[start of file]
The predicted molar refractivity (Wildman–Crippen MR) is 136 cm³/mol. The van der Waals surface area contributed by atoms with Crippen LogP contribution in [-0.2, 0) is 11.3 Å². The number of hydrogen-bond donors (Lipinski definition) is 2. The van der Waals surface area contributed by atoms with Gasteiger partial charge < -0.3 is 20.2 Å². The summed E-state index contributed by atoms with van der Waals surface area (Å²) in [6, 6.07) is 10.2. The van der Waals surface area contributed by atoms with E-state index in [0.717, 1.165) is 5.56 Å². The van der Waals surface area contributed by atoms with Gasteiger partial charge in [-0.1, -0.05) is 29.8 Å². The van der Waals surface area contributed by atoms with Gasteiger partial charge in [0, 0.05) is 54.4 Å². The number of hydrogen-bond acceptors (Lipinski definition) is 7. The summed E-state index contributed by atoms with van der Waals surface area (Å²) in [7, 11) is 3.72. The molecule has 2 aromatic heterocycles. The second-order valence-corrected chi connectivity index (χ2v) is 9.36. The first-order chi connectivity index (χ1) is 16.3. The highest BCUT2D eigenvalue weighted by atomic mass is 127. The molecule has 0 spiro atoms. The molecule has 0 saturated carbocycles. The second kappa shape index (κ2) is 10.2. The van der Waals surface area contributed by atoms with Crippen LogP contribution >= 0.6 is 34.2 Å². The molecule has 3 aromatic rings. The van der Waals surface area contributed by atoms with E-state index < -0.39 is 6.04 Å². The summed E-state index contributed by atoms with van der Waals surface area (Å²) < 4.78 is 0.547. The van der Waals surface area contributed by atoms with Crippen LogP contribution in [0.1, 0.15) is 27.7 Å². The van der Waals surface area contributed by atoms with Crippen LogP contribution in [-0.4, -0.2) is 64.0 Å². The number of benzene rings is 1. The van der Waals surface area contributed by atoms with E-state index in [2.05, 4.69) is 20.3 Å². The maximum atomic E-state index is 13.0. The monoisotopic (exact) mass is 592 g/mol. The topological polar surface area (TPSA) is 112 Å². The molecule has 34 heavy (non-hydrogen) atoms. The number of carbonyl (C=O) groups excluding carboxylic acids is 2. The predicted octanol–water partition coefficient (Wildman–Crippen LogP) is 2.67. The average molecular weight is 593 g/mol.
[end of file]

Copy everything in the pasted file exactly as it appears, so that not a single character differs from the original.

The predicted molar refractivity (Wildman–Crippen MR) is 136 cm³/mol. The van der Waals surface area contributed by atoms with Crippen LogP contribution in [-0.2, 0) is 11.3 Å². The number of hydrogen-bond donors (Lipinski definition) is 2. The van der Waals surface area contributed by atoms with Gasteiger partial charge < -0.3 is 20.2 Å². The summed E-state index contributed by atoms with van der Waals surface area (Å²) in [6, 6.07) is 10.2. The van der Waals surface area contributed by atoms with E-state index in [0.717, 1.165) is 5.56 Å². The van der Waals surface area contributed by atoms with Gasteiger partial charge in [-0.1, -0.05) is 29.8 Å². The van der Waals surface area contributed by atoms with Gasteiger partial charge in [0, 0.05) is 54.4 Å². The number of hydrogen-bond acceptors (Lipinski definition) is 7. The summed E-state index contributed by atoms with van der Waals surface area (Å²) in [7, 11) is 3.72. The molecule has 2 aromatic heterocycles. The second-order valence-corrected chi connectivity index (χ2v) is 9.36. The first-order chi connectivity index (χ1) is 16.3. The highest BCUT2D eigenvalue weighted by atomic mass is 127. The molecule has 0 spiro atoms. The molecule has 0 saturated carbocycles. The second kappa shape index (κ2) is 10.2. The van der Waals surface area contributed by atoms with Crippen LogP contribution >= 0.6 is 34.2 Å². The molecule has 3 aromatic rings. The van der Waals surface area contributed by atoms with E-state index < -0.39 is 6.04 Å². The summed E-state index contributed by atoms with van der Waals surface area (Å²) < 4.78 is 0.547. The van der Waals surface area contributed by atoms with Crippen LogP contribution in [0.1, 0.15) is 27.7 Å². The van der Waals surface area contributed by atoms with Crippen LogP contribution in [-0.4, -0.2) is 64.0 Å². The number of benzene rings is 1. The van der Waals surface area contributed by atoms with E-state index in [2.05, 4.69) is 20.3 Å². The maximum atomic E-state index is 13.0. The monoisotopic (exact) mass is 592 g/mol. The topological polar surface area (TPSA) is 112 Å². The molecule has 34 heavy (non-hydrogen) atoms. The number of carbonyl (C=O) groups excluding carboxylic acids is 2. The predicted octanol–water partition coefficient (Wildman–Crippen LogP) is 2.67. The average molecular weight is 593 g/mol.